The first midrash (BT Yoma 75b)understands this message not as an instruction about how to set up a military camp, but rather an allusion to the condition of the Israelites’ digestive tracks during their time in the wilderness. The midrash begins by quoting Psalm 78 (vss. 24-25) which, referring to the manna, states “Man did eat the bread of the mighty (abirim)” The Gemara asks what abirim are. Eventually, it suggests that the word abirim should actually be read as eivarim, which means “limbs.” The manna was completely absorbed into the Israelites bodies. There was no waste whatsoever. How convenient!
If that is the case, the Talmud asks, why do we have to be told to dig a latrine and bury our excrement? After tossing a few ideas around, the answer is given:
After they sinned, [the manna was not as effective.] The Holy One, Blessed be He, said: I [initially] said [that] they would be like ministering angels [who do not produce waste]; now I will trouble them to walk three parasangs [to leave the camp in order to relieve themselves].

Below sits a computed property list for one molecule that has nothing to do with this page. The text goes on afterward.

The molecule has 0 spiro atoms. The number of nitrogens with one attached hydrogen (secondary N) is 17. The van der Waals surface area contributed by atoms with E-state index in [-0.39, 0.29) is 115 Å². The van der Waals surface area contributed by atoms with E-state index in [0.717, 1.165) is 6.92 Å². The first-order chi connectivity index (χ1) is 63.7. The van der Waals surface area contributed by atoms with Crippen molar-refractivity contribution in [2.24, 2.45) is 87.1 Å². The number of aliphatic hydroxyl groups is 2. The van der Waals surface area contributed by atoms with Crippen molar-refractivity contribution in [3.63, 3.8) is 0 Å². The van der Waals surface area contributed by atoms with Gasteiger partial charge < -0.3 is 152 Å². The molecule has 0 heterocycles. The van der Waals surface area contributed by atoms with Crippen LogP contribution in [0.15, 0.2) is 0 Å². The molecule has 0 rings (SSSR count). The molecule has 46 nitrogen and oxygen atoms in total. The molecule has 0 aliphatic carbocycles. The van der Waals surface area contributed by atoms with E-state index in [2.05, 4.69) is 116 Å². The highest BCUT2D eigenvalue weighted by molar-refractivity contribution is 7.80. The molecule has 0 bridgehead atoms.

So this is really a story about Israel’s sinfulness. At first, there is no need to build a latrine, and God can walk about the Israelite camp without a problem. But when Israel sins – by complaining about the manna, says Rashi – their intestines become less efficient. Now the Israelites have to periodically leave camp to do their business so that they can maintain it as a place in which God can continue to reside.
Midrash number two, from Tractate Sotah (BT Sotah 3b) also tells a story of sin in the wilderness. But this time, the focus is not on the entire camp, but on individual homes. At first, Rav Hisda teaches, the Shechinah – God’s Presence – would reside within each and every Israelite home. After they sin, however, God turns away from them so that God does not see any unseemly matter.